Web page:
WASHINGTON (AP) _ The Supreme Court today made it more difficult for prison inmates to win lawsuits challenging unfit prison living conditions.

By a 5-4 vote in a case from Ohio, the justices said prisoners who claim conditions are so bad they amount to cruel and unusual punishment must prove officials acted with ''deliberate indifference.''

The dissenters said the ruling means inhumane conditions will prevail whenever officials can make a case that they lacked money to improve matters.

Rejecting arguments by the Bush administration, the court said the state of mind of officials who permit unfit prison conditions must be considered in such lawsuits.

Justice Antonin Scalia, writing for the court, said inmates must prove officials acted with deliberate indifference but - in a partial victory for the prisoners - said they need not meet a stricter standard of proving malicious intent.

Justice Byron R. White, in a partial dissent, said, ''The ultimate result of today's decision, I fear, is that serious deprivations of basic human needs will go unredressed due to an unnecessary and meaningless search for deliberate indifference.''

''Inhumane prison conditions often are the result of cumulative actions and inactions by numerous officials inside and outside a prison, sometimes over a long period of time,'' he said. ''In truth, intent simply is not very meaningful when considering a challenge to an institution.''

He was joined by Justice Harry A. Blackmun, Thurgood Marshall and John Paul Stevens.

In other action, the court:

- Ruled that Congress exceeded its authority when it helped create an agency to operate two major airports serving the nation's capital and its suburbs.

The court, by a 6-3 vote, said a federal law creating the Metropolitan Washington Airports Authority and a supervisory board in 1986 violated the constitutionally required separation of powers between the executive and legislative branches of government.

- Let stand a Chicago man's drug-trafficking conviction, rejecting arguments that his prosecution was tainted by an unlawful ''sniff'' search by a narcotics-detecting dog.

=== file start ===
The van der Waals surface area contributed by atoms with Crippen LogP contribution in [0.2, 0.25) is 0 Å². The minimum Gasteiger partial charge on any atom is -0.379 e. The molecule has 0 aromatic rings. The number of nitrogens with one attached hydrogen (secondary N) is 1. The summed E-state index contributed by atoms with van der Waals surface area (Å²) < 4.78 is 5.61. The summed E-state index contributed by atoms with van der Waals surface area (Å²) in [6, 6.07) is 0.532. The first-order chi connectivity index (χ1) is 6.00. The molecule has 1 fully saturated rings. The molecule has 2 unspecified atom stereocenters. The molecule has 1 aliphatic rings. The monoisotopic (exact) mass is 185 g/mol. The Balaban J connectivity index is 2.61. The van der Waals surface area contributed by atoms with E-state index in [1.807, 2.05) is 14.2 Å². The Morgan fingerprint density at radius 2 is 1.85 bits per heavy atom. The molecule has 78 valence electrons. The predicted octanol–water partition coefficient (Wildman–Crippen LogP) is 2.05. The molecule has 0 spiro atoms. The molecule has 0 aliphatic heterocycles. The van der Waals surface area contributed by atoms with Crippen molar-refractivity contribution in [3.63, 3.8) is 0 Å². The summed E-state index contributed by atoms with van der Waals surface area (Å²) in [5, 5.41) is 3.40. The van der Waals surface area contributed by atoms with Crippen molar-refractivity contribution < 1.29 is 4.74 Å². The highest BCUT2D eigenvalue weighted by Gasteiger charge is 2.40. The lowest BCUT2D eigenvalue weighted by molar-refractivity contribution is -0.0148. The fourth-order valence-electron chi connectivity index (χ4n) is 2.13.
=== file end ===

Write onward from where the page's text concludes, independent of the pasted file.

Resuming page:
The court, without comment, turned away the appeal of Aureliano Vasquez, who contended that police sometimes need court warrants before using dogs that way.

- Rejected an appeal by six former military reservists who accused the armed forces of discharging them as they neared 20 years of service to cut their retirement benefits.

The court, without comment, let stand a ruling that the government has broad power to discharge reservists.

- Rejected the appeal of an Ohio couple who sought to continue giving their church 10 percent of their income while paying off debts under federal bankruptcy law protection.

The justices, without comment, let stand rulings that barred Stephen and Charlene Ivy of Worthington, Ohio, from including their religious tithes as reasonably necessary expenses.

In the prison case, the four dissenters joined the court in overturning a federal appeals court ruling that said inmates must prove officials acted out of malicious cruelty to win such suits.

The 6th U.S. Circuit Court of Appeals had thrown out the suit by Pearly Wilson, a prisoner in Hocking Correctional Facility in Nelsonville, Ohio.

Wilson alleged prison overcrowding, rat-infested kitchens, freezing cold in winter, scalding heat in summer and other miserable conditions.

He said the inmates were in cramped cells, subject to excessive noise, foul lavatories and housed with the physically and mentally ill.

He accused officials of violating the Eighth Amendment to the Constitution forbidding cruel and unusual punishment.

The 6th Circuit court said the state, at worst, is guilty of negligence. State officials said there is ample evidence the state tried to improve conditions at the facility.

Today's decision gives Wilson another chance to prove officials violated the Eighth Amendment. The justices ordered further lower court hearings to determine whether the officials acted with deliberate indifference.

The case is Wilson vs. Seiter, 89-7376.